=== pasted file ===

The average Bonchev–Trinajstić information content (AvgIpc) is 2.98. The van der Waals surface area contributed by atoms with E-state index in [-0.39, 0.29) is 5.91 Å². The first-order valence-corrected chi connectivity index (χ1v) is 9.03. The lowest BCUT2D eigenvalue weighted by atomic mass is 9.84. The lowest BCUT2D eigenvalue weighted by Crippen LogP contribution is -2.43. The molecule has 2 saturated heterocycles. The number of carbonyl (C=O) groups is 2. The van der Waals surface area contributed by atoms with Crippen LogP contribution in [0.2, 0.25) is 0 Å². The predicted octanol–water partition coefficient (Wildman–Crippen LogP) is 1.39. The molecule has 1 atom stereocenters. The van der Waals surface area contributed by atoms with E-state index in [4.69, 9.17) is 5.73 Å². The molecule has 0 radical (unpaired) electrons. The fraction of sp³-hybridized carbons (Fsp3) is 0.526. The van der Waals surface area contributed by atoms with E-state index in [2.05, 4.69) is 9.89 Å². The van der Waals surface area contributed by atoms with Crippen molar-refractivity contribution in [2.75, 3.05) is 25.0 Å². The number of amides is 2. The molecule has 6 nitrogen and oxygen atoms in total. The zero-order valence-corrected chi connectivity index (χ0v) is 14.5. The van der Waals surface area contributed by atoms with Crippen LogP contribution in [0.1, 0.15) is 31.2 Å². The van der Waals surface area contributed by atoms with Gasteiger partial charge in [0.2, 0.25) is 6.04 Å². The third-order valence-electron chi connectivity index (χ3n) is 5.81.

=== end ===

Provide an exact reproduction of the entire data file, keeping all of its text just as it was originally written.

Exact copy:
The average Bonchev–Trinajstić information content (AvgIpc) is 2.98. The van der Waals surface area contributed by atoms with E-state index in [-0.39, 0.29) is 5.91 Å². The first-order valence-corrected chi connectivity index (χ1v) is 9.03. The lowest BCUT2D eigenvalue weighted by atomic mass is 9.84. The lowest BCUT2D eigenvalue weighted by Crippen LogP contribution is -2.43. The molecule has 2 saturated heterocycles. The number of carbonyl (C=O) groups is 2. The van der Waals surface area contributed by atoms with Crippen LogP contribution in [0.2, 0.25) is 0 Å². The predicted octanol–water partition coefficient (Wildman–Crippen LogP) is 1.39. The molecule has 1 atom stereocenters. The van der Waals surface area contributed by atoms with E-state index in [4.69, 9.17) is 5.73 Å². The molecule has 0 radical (unpaired) electrons. The fraction of sp³-hybridized carbons (Fsp3) is 0.526. The van der Waals surface area contributed by atoms with E-state index in [2.05, 4.69) is 9.89 Å². The van der Waals surface area contributed by atoms with Crippen molar-refractivity contribution in [2.75, 3.05) is 25.0 Å². The number of amides is 2. The molecule has 6 nitrogen and oxygen atoms in total. The zero-order valence-corrected chi connectivity index (χ0v) is 14.5. The van der Waals surface area contributed by atoms with Crippen LogP contribution in [0.1, 0.15) is 31.2 Å². The van der Waals surface area contributed by atoms with Gasteiger partial charge in [0.2, 0.25) is 6.04 Å². The third-order valence-electron chi connectivity index (χ3n) is 5.81.